23 Jesus went throughout Galilee, teaching in their synagogues, proclaiming the good news of the kingdom, and healing every disease and sickness among the people. 24 News about him spread all over Syria, and people brought to him all who were ill with various diseases, those suffering severe pain, the demon-possessed, those having seizures, and the paralyzed; and he healed them. 25 Large crowds from Galilee, the Decapolis, Jerusalem, Judea and the region across the Jordan followed him.

What about you? Is it time for you to begin your ministry?


Today’s thoughts prepared with free study resources available at BibleGateway.com

January 9, 2014

The Two Audiences

In a blog titled Christianity 201, one assumes the story of the Prodigal Son in Luke 15 is somewhat familiar.  If not, take the time to read it here.

I’ve been reading an advance copy of the book AHA by Kyle Idleman, releasing in the spring, and he noted something that my wife said we’ve heard before, but it struck me rather fresh this time. After completely digesting the story, Kyle returned to the setup that Luke provides in the first two verses:

1Now the tax collectors and sinners were all gathering around to hear Jesus. But the Pharisees and the teachers of the law muttered…

There you see two distinct audiences for Jesus’ story: Tax collectors and sinners — interesting distinction, don’t you think? — representing the younger brother in the story who returns to his father at the end to say, “I have sinned…” and Pharisees and teachers of the law represented the older brother in the story. Kyle even hints that finding a way to reach the hearts of that second group may have more to do with how the particular story was crafted.

AHA Kyle IdlemanIn many respects, this represents the two types of people who sit near us at any given weekend church service. If your church is doing it right; you’ve got people from the community who you and your fellow church members are inviting who are on the road to crossing the line of faith, or have recently come into fellowship and are seeing everything for the first time. Then, you’ve got what is probably a majority of people who have been in church since they were minus-nine months; the Sunday School teachers, choir/worship team members, committee members, ushers, elders, deacons, etc.

Is every Sunday’s sermon a Prodigal Son type of story that bridges the two audiences? I can picture myself coming to your church and preaching this story and impressing everyone with how it reaches both types of people, but then what do the following week for an encore?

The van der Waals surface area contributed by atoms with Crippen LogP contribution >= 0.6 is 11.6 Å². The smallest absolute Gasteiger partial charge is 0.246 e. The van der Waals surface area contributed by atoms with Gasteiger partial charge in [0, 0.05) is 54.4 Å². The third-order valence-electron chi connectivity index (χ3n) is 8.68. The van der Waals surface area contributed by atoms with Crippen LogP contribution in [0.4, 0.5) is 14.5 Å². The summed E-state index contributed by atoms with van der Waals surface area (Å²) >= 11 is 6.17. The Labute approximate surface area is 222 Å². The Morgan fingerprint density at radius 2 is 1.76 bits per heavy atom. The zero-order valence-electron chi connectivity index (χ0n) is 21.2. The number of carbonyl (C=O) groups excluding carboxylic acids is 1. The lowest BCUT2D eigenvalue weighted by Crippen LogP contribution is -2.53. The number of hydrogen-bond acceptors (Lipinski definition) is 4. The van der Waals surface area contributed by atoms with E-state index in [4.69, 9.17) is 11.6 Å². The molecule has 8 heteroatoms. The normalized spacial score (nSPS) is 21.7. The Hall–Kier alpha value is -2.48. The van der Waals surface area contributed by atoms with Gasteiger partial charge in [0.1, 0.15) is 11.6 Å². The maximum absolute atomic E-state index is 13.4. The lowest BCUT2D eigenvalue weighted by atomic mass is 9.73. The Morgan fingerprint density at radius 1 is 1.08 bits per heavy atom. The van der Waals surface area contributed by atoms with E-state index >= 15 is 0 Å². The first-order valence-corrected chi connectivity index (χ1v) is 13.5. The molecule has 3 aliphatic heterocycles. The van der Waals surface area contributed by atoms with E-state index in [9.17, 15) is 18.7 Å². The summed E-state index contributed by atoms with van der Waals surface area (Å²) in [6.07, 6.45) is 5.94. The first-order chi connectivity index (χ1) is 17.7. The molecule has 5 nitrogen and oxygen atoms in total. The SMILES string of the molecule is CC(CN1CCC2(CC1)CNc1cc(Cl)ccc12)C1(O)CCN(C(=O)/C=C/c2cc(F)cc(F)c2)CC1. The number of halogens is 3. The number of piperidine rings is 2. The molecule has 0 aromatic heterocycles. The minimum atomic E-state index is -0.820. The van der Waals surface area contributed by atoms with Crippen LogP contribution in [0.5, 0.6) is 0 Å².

I was first made to think about this when I had the privilege of hearing Keith Green in concert several times before his death in 1982.  (Did I just give away my age?) Keith was one of the most spiritually focused Christian musicians I have ever encountered and he easily bridged the gap between two kinds of audience members by stressing the Lordship of Jesus Christ.

The call that Jesus makes in scripture is a call to people who are (a) hungry and thirsty and (b) people who need to have that hunger and thirst — that desire for God — perpetually stimulated. There is a saying that, ‘You can lead a horse to water, but you can’t make it drink, but you can put salt in its oats to make it thirsty.‘ (Okay, you’re probably less familiar with that last bit.)

Psalm 42:1 (NiRV) states:

A deer longs for streams of water.
    God, I long for you in the same way.

God wants to cultivate within us a hunger and thirst for Him. The person who has been a Christ-follower for 40-years needs this just as much as the person who has been a Christian for 40 minutes.

I believe it was Keith Green himself who pointed out that the word saviour occurs 37 times in the King James translation, while Lord appears 7836 times. That’s a ratio of nearly 212 to one. Our evangelistic and pre-evangelistic efforts are great as far as they go, but Christ’s intent is nothing less than that we make Him Lord over all our lives.

Bringing our lives in subjection to him is something the Prodigal Son story teaches both to the younger brothers and older brothers in the crowd; the message cuts across both demographics.


As I approached the end of the book, there were two brief things that also struck me that I wanted to share here.

“Let’s say the Prodigal Son lived in our culture today. He would have run out of money, but then, in order to prolong the pleasure, he would have continued his wild living by racking up credit-card debt. How much more would that have complicated his story? How much worse would it have been for the son to arrive home with looming debt? Picture him saying, “Father, I have sinned against heaven and against you. I have no money, and by the way, some creditors are coming, and I owe twice what my inheritance was worth.’ The longer we try and prolong the pleasure, the greater the pain will be.”  (pp 168-9)